1 February, 2024
Sadness over mum and joey death sparks
Four-year-old Lucy and her pouch pinkie joey had been known as locals in the Petrie/Lawnton area for a year.
Both were killed in a dog attack when she ventured away from the thin strip of trees meant to be her home, and walked into a large dog’s backyard.
Lucy’s home range covers an area that is highly fragmented, forcing her and other local koalas to navigate between houses and across major roads.
Lucy’s story, unfortunately, is predicted to become more common, as 125,000 new dwellings are planned in the Moreton Bay region by 2046, according to the SEQ Regional Plan.
Moreton Bay Koala Rescue vice-president Nicole Davies said the additional developments posed significant threats to the koala population.
This was not only due to the habitat loss, but the dangers of suburban life.
“The additional fragmentation of habitat makes it harder and harder for koalas to navigate the urban matrix to get from one patch to another,” Ms Davies said.
“The added cars and additional domestic dogs that result from the increased development increases the hazards koalas’ face, [with pool drowning being another threat].”
Mayor Peter Flannery told The Sentinel that, while managing population growth is a challenge, Council is ensuring that the development of housing and infrastructure is balanced with the preservation of flora and fauna.
“We’re one of the only local government areas in the country that is growing their koala population, and since partnering with Endeavour Veterinary Ecology in 2017, we’ve effectively doubled the koala population from 45 to 93 at The Mill,” he said.
“Council has a number of initiatives, including our Land Buyback for Environmental Purposes Program, which has secured more than 100 hectares of ecologically important land since 2020.
“This is in addition to Council’s ambitious goal of preserving 75 percent of Moreton Bay’s land mass from development and keeping 42 percent of the landmass for native vegetation.”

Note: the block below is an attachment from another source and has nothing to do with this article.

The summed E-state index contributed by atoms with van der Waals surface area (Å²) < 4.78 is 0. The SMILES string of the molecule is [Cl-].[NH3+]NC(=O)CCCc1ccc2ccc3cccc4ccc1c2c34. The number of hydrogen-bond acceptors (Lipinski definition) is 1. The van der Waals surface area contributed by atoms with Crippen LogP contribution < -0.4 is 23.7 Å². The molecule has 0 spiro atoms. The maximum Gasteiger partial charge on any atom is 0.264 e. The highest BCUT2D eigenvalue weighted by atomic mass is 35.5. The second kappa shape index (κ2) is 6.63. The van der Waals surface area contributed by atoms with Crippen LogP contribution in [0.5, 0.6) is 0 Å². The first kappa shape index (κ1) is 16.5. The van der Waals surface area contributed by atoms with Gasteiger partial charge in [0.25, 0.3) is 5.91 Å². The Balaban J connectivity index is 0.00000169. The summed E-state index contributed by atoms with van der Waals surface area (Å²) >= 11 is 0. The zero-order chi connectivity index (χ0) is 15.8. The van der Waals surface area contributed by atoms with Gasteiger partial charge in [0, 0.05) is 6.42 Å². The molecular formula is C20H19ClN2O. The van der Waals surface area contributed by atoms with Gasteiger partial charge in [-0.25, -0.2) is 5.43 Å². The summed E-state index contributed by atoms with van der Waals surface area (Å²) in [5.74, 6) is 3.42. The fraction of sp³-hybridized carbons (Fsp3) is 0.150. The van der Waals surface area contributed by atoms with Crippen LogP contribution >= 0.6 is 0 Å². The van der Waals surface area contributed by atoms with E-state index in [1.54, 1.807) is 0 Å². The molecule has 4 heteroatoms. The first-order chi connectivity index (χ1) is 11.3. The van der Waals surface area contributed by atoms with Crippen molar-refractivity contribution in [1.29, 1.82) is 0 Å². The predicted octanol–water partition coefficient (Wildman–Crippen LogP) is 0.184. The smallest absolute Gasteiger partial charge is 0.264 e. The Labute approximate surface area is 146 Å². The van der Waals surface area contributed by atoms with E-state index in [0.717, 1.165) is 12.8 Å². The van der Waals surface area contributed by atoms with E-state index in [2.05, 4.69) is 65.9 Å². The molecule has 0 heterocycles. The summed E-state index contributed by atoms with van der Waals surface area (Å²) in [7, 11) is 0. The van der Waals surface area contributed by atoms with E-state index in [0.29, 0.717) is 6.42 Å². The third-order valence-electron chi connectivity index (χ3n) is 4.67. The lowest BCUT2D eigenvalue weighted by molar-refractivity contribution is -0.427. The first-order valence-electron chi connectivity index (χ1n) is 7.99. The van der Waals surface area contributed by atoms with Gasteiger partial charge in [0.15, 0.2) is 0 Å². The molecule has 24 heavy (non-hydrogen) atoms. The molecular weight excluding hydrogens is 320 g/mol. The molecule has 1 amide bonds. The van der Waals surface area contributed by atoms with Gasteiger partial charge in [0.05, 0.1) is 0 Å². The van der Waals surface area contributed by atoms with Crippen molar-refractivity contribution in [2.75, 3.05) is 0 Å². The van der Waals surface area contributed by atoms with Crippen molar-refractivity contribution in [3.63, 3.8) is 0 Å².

Ms Davies is still urging council to be more “koala friendly” with its planning and developments, saying most eff orts made by local government are ‘bandaid’ fixes, which are put in place after too many koalas have already lost their lives.
“Narrow strips of vegetation (often a line of trees along roads) are supposed to act as a corridor, but many of the corridors don’t even line up. Where the corridors don’t cross roads, they run along property boundaries with domestic dogs,” she said.
Cr Flannery reassured The Sentinel there are several additional efforts in place to preserve the population, including installing more fencing in high traffic areas and using the recent $173,000 federal funding to use thermal drone images to better identify koala habitat in project areas.
“Council has already planted more than 3,600 koala habitat trees to establish the koala corridor within these reserves and the new data collected will assist us to target koala habitat enhancement works and help us prioritise our habitat enhancement eff orts more strategically,” he said.
Regarding the solution of off sets, Ms Davies said these were not given enough thought or planning to be successful.
“It takes many years before trees can be used by koalas and they are often planted in a different area, which has no benefit to the koalas whose habitat is being impacted by the development.
If habitat is off set for development, then the off set plantings should be at a stage where koalas can actually use the trees BEFORE the trees are cleared for development,” she said.
Cr Flannery pointed out a separate big issue facing koala incidents, namely the lack of wildlife hospitals, which are sometimes two hours away.
“Council has allocated the use of its own freehold land parcel at Dakabin to build a wildlife hospital and is advocating for the State and Federal Governments to support the delivery of the much-needed facility,” he said.
“Council is looking forward to working with the State and Federal Governments to support the vital Moreton Bay Wildlife Hospital project to provide the care injured koalas desperately need.”
A solution idea put forward by Ms Davies is to widen current and future ‘corridors’ and make them safe for road crossings (i.e. underpasses and fauna overpasses), retain larger areas of koala habitat and not and stop putting dog parks in koala habitat.
This would then allow additional open space that can be used by people and dogs, instead of trying to fit all open space activities into the limited remaining habitat.
Last year Council was able to deliver 20 new fauna rope bridges and 10 underpasses, 10,000 metres of fauna exclusion fencing along roadsides and rolled out a record tree-planting program with 210,000 new trees.
Always call MBKR 24 hour rescue at 0401 080 333 if an accident does happen or a koala is spotted.